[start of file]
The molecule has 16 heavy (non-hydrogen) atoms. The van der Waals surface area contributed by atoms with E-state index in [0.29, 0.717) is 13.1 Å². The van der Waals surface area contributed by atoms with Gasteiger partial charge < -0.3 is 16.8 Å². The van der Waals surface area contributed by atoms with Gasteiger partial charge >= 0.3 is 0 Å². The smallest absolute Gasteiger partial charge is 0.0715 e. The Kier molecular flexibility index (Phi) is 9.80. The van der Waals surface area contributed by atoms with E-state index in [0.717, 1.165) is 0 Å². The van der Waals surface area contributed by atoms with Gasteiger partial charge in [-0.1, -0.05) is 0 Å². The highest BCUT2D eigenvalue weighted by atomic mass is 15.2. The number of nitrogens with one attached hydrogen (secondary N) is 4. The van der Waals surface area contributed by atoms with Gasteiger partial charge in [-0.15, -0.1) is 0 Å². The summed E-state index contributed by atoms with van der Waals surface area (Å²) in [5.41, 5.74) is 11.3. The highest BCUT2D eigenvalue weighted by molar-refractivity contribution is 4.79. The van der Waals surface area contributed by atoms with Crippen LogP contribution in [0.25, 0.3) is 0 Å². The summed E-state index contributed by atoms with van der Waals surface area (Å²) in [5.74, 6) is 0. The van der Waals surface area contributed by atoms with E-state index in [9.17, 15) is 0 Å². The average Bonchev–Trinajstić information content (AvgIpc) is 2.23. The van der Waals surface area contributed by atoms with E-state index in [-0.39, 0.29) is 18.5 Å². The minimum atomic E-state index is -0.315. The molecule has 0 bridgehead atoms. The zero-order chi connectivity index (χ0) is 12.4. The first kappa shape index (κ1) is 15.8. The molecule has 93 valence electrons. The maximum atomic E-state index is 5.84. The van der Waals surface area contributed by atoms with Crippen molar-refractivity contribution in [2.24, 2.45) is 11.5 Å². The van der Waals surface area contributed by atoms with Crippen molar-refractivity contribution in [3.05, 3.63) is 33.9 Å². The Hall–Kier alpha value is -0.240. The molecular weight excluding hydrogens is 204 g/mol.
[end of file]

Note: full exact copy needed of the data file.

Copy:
The molecule has 16 heavy (non-hydrogen) atoms. The van der Waals surface area contributed by atoms with E-state index in [0.29, 0.717) is 13.1 Å². The van der Waals surface area contributed by atoms with Gasteiger partial charge < -0.3 is 16.8 Å². The van der Waals surface area contributed by atoms with Gasteiger partial charge >= 0.3 is 0 Å². The smallest absolute Gasteiger partial charge is 0.0715 e. The Kier molecular flexibility index (Phi) is 9.80. The van der Waals surface area contributed by atoms with E-state index in [0.717, 1.165) is 0 Å². The van der Waals surface area contributed by atoms with Gasteiger partial charge in [-0.1, -0.05) is 0 Å². The highest BCUT2D eigenvalue weighted by atomic mass is 15.2. The number of nitrogens with one attached hydrogen (secondary N) is 4. The van der Waals surface area contributed by atoms with Gasteiger partial charge in [-0.15, -0.1) is 0 Å². The summed E-state index contributed by atoms with van der Waals surface area (Å²) in [5.41, 5.74) is 11.3. The highest BCUT2D eigenvalue weighted by molar-refractivity contribution is 4.79. The van der Waals surface area contributed by atoms with Crippen LogP contribution in [0.25, 0.3) is 0 Å². The summed E-state index contributed by atoms with van der Waals surface area (Å²) in [5.74, 6) is 0. The van der Waals surface area contributed by atoms with E-state index in [9.17, 15) is 0 Å². The average Bonchev–Trinajstić information content (AvgIpc) is 2.23. The van der Waals surface area contributed by atoms with E-state index in [-0.39, 0.29) is 18.5 Å². The minimum atomic E-state index is -0.315. The molecule has 0 bridgehead atoms. The zero-order chi connectivity index (χ0) is 12.4. The first kappa shape index (κ1) is 15.8. The molecule has 93 valence electrons. The maximum atomic E-state index is 5.84. The van der Waals surface area contributed by atoms with Crippen molar-refractivity contribution in [2.24, 2.45) is 11.5 Å². The van der Waals surface area contributed by atoms with Crippen molar-refractivity contribution in [3.05, 3.63) is 33.9 Å². The Hall–Kier alpha value is -0.240. The molecular weight excluding hydrogens is 204 g/mol.